March 16, 2012
Here we have the next round of the Dorsey, Wright Sentiment Survey, the first third-party sentiment poll. Participate to learn more about our Dorsey, Wright Polo Shirt raffle! Just follow the instructions after taking the poll, and we’ll enter you in the contest. Thanks to all our participants from last round.
As you know, when individuals self-report, they are always taller and more beautiful than when outside observers report their perceptions! Instead of asking individual investors to self-report whether they are bullish or bearish, we’d like financial advisors to weigh in and report on the actual behavior of clients. It’s two simple questions and will take no more than 20 seconds of your time. We’ll construct indicators from the data and report the results regularly on our blog–but we need your help to get a large statistical sample!
Click here to take Dorsey, Wright’s Client Sentiment Survey.
Contribute to the greater good! It’s painless, we promise.
March 16, 2012
Although it always seems counterintuitive for incredibly simple momentum strategies to be able to beat the market, yet more evidence is provided in a brief article from CXO Advisory. (Relative strength is often called “momentum” in academic literature.)
Their method was simple. They used the nine domestic sector SPDRs, held the top one based on a simple momentum ranking, and revisited the ranks monthly, switching if necessary. Three simple models were used: 1) top 6-month return, 2) top 6-month return ending 1 month ago, and 3) top 6-month return or cash if the top sector SPDR was below its 10-month moving average (a la Mebane Faber’s paper).
You can see the equity curve below, although there is better detail in the original article. (The model that can go to cash was obviously helped by two big bear markets in the last ten years; in an up market decade it might be different.)
Now, I’m not sure any compliance department would sign off on a strategy that only held one sector at a time, but it is certainly eye-opening that all three strategies outperformed the market. This finding is rampant throughout many, many academic and practitioner studies, including ones archived on our website. Systematic use of relative strength works.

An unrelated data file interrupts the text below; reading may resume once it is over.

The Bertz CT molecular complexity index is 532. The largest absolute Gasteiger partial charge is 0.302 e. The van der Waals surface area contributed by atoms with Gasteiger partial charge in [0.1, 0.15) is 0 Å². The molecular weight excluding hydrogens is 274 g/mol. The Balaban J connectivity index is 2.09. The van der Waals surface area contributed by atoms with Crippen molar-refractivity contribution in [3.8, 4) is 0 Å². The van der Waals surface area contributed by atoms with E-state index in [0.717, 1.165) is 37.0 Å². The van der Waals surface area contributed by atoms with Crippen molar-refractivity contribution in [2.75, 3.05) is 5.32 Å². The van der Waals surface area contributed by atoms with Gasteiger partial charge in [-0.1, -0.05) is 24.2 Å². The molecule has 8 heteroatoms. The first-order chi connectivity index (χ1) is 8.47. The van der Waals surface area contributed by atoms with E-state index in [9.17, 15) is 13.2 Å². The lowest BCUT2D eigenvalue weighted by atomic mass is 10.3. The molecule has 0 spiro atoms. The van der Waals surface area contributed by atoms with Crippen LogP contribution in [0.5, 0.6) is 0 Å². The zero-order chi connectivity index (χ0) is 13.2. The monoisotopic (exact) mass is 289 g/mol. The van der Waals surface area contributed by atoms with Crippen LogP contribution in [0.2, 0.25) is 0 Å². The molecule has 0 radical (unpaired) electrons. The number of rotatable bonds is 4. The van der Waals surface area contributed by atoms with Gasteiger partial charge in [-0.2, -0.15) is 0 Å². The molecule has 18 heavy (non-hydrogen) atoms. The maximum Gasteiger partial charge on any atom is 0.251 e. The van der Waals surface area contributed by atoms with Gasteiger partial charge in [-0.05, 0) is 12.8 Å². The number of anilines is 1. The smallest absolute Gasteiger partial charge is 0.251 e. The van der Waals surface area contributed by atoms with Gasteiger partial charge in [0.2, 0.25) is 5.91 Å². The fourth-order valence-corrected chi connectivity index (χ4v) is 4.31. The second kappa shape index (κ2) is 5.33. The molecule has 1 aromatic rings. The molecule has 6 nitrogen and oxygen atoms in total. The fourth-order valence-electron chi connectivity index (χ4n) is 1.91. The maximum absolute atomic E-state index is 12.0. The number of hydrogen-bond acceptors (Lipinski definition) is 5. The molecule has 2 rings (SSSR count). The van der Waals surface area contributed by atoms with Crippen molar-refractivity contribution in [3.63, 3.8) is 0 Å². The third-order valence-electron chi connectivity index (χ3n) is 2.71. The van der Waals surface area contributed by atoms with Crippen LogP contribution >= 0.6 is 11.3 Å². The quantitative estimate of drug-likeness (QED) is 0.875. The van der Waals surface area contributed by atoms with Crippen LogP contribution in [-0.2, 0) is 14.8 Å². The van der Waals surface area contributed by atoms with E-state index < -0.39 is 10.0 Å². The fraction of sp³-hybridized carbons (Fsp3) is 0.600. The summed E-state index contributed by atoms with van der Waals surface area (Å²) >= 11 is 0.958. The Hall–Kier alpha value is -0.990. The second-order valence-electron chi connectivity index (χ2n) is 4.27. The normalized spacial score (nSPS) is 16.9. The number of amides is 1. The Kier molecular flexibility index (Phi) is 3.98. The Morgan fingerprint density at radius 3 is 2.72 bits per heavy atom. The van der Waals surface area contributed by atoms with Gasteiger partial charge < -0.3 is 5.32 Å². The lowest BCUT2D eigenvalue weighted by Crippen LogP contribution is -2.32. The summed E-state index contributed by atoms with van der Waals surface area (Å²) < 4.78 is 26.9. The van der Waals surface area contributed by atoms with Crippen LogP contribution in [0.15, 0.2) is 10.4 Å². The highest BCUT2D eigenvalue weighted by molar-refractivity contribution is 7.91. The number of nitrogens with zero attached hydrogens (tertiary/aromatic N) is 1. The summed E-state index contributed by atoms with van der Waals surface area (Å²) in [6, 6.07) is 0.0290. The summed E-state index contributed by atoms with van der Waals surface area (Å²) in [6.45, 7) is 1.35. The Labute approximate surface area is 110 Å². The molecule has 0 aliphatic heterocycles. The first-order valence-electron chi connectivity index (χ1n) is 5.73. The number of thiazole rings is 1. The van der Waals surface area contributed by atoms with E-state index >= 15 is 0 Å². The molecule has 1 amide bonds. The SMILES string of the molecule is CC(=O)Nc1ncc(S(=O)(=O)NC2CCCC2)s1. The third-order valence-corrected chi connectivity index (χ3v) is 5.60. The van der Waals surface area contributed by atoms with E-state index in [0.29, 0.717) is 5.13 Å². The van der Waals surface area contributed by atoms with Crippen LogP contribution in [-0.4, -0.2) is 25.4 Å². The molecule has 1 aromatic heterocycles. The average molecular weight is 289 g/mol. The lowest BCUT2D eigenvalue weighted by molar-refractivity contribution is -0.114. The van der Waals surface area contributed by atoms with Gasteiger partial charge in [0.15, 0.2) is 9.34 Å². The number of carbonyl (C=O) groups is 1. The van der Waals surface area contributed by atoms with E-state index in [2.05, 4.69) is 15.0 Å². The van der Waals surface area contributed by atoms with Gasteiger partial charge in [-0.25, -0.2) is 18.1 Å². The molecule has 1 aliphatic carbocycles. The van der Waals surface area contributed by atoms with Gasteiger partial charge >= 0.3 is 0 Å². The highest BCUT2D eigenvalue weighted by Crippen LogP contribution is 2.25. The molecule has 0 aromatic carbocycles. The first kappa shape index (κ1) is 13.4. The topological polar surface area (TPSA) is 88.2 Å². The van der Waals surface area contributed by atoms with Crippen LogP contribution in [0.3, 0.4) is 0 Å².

—-this article was originally published 12/22/2012. Evidence for the effectiveness of relative strength continues to pile up, most recently in the five-year performance of PDP.
March 16, 2012
John Coates, formerly a senior trader at Deutsche Bank and Goldman Sachs, has an interesting proposal for dealing with the negative consequences of emotional investing:
First, he wants banks and regulators to monitor traders’ biology; after all, he says, it would not be hard to install heart monitors, or blood tests in banks, to spot hormonal swings. Second, he wants banks to employ more women and older men on trading floors, not for reasons of political correctness, but because female traders and older men tend to have lower testosterone and better functioning vagal nerves. A better biological mix, he insists, will mean fewer swings in testosterone and cortisol, and thus fewer market dramas.
This quote led me to ask our team whether our investment model is a boy model or a girl model. I sure hope it’s a girl!
Minimizing the negative effects of emotional trading is one of the primary reasons that our investment decisions are model-based. We do extensive research to understand how best to apply relative strength to portfolio management, we build systematic investment models, and then we execute! Sometimes we have a good feeling about a particular trade, sometimes we have a terrible feeling, but we execute nonetheless (and there have been plenty of times when those terrible feelings have preceded winning trades and vice versa). When you’ve got an investment factor with results as compelling as relative strength, inserting emotions doesn’t make a whole lot of sense. If hand-wringing over particular trades can be avoided altogether by reliance on a systematic model, then why not? In the absence of systematic models, then sure, give the heart monitors and gender screening a try!
March 16, 2012
The chart below shows performance of US sectors and capitalizations over the trailing 12, 6, and 1 month(s). Performance updated through 3/15/2012.